"An Exceptionally Simple Theory of Everything"... explained (part I)

**Speaker:** Paul Watts [UCD]

**Time: **3:30PM

**Date: **Fri 4th April 2008

**Location:** CASL Seminar Room - Belfield Office Park

**Abstract**

Last November, self-described "surfer dude" Garrett Lisi came out with the punnily-titled paper "An Exceptionally Simple Theory of Everything", in which he presented a model that he claims unifies all four forces, including gravity, into a theory with an E8 group symmetry. Here's the link: http://arxiv.org/pdf/0711.0770

I'll be giving two (very informal) talks on this paper: this Friday, I'll give a presentation on root systems, Lie algebras and representations, a quick'n'dirty pedagogical introduction to (hopefully) most of the concepts needed to understand Lisi's paper. It'll be pitched at a fairly introductory level: I'll assume that the audience has a 4th-year undergraduate/1st-year postgraduate-level notion of what vector spaces, groups, algebras, etc. are, but not much more. Here are a few relevant textbooks that might be useful:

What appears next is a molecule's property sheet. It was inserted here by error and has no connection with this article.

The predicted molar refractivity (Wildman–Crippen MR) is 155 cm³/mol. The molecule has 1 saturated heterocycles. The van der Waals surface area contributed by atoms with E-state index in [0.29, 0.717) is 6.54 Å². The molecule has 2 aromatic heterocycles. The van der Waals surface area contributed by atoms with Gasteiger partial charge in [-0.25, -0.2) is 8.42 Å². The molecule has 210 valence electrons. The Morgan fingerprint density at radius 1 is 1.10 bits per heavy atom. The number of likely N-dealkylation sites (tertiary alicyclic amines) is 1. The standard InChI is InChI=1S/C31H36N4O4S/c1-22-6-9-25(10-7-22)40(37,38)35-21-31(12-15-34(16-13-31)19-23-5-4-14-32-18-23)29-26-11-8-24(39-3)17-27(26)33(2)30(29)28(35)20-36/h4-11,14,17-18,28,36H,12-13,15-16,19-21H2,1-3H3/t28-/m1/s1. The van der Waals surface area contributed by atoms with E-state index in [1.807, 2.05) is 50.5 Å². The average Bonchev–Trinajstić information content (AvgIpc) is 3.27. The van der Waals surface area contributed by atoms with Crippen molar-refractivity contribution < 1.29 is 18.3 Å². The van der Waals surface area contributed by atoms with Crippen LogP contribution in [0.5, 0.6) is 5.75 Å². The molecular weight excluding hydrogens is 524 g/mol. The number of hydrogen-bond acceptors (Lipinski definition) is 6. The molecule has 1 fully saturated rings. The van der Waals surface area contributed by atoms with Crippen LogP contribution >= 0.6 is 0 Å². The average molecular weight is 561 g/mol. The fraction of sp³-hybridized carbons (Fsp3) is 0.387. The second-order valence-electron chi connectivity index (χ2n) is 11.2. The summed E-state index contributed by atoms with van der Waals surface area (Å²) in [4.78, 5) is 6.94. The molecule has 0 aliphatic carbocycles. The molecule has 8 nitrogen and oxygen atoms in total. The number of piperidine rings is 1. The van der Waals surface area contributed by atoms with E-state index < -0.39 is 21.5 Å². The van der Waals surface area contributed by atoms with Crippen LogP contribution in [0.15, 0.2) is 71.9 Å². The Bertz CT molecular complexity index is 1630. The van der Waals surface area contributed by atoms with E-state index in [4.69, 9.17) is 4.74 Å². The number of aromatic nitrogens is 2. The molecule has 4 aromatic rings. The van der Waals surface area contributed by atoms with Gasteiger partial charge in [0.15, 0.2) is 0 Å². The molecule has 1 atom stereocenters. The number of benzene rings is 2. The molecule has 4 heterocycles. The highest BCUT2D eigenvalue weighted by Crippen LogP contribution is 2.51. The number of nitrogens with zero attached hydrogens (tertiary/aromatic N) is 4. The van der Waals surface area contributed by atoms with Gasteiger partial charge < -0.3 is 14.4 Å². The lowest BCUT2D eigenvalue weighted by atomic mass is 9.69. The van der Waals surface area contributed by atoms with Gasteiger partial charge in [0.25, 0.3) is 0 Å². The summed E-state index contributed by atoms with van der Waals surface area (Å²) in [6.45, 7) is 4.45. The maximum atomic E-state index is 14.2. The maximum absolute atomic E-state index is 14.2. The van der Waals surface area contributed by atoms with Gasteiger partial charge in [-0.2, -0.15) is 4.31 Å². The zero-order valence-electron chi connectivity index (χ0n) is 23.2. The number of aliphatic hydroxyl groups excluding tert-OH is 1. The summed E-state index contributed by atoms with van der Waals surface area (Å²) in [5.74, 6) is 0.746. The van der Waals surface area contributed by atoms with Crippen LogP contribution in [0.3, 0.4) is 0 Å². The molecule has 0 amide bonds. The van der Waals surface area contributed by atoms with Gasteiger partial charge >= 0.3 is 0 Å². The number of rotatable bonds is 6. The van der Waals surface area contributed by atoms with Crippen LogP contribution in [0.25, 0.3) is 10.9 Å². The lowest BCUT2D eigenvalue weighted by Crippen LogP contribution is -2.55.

* Robert Gilmore, "Lie Groups, Lie Algebras and Some of Their Representations" (Wiley, 1974) This comprehensive and well-written book is an excellent introduction to the subject for a mathematically-inclined physicist (or a physics-inclined mathematician).

* Howard Georgi, "Lie Algebras in Particle Physics" (Benjamin-Cummings,1982)

* Robert N. Cahn, "Semi-Simple Lie Algebras and Their Representations" (Benjamin-Cummings, 1984) These two classic texts in the Frontiers of Physics series approach the subject from a more phenomenological direction, specifically looking at how Lie algebras appear and are used in the context of particle physics.

* Nathan Jacobson, "Lie Algebras" (Interscience, 1962) This is a full-on mathematics book, so it might be a bit too much for some people. However, it's very good and covers in depth a lot of the details us physicists prefer to wave our hands over.

All of these books are available from Amazon (most quite reasonably-priced if you get the Dover paperback editions), and all but the Cahn book are in the UCD Library.

Then, two weeks later (April 18th), I'll use all that background info in trying to figure out what exactly Lisi's on about in his actual paper.

More details on that closer to the date...

(This talk is part of the Gravity series.)

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